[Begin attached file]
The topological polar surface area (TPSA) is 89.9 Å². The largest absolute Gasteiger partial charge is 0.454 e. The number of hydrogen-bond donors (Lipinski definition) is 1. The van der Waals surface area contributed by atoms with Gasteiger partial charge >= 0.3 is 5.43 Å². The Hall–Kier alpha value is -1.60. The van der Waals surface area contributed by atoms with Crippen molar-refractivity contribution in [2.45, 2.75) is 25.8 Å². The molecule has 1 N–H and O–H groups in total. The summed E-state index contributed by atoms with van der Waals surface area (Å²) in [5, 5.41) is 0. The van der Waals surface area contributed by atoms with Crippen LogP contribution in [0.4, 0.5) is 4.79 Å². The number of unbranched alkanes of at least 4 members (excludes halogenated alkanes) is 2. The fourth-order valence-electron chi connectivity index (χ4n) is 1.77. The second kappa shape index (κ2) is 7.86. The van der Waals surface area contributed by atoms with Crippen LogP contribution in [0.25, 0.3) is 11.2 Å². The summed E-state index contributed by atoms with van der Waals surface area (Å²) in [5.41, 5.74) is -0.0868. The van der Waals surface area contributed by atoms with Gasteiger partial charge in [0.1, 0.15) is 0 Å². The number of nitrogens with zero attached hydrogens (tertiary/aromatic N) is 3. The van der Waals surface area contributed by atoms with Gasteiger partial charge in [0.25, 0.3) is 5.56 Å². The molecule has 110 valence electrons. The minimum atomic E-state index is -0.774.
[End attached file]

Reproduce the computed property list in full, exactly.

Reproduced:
The topological polar surface area (TPSA) is 89.9 Å². The largest absolute Gasteiger partial charge is 0.454 e. The number of hydrogen-bond donors (Lipinski definition) is 1. The van der Waals surface area contributed by atoms with Gasteiger partial charge >= 0.3 is 5.43 Å². The Hall–Kier alpha value is -1.60. The van der Waals surface area contributed by atoms with Crippen molar-refractivity contribution in [2.45, 2.75) is 25.8 Å². The molecule has 1 N–H and O–H groups in total. The summed E-state index contributed by atoms with van der Waals surface area (Å²) in [5, 5.41) is 0. The van der Waals surface area contributed by atoms with Crippen LogP contribution in [0.4, 0.5) is 4.79 Å². The number of unbranched alkanes of at least 4 members (excludes halogenated alkanes) is 2. The fourth-order valence-electron chi connectivity index (χ4n) is 1.77. The second kappa shape index (κ2) is 7.86. The van der Waals surface area contributed by atoms with Crippen LogP contribution in [0.25, 0.3) is 11.2 Å². The summed E-state index contributed by atoms with van der Waals surface area (Å²) in [5.41, 5.74) is -0.0868. The van der Waals surface area contributed by atoms with Gasteiger partial charge in [0.1, 0.15) is 0 Å². The number of nitrogens with zero attached hydrogens (tertiary/aromatic N) is 3. The van der Waals surface area contributed by atoms with Gasteiger partial charge in [0.25, 0.3) is 5.56 Å². The molecule has 110 valence electrons. The minimum atomic E-state index is -0.774.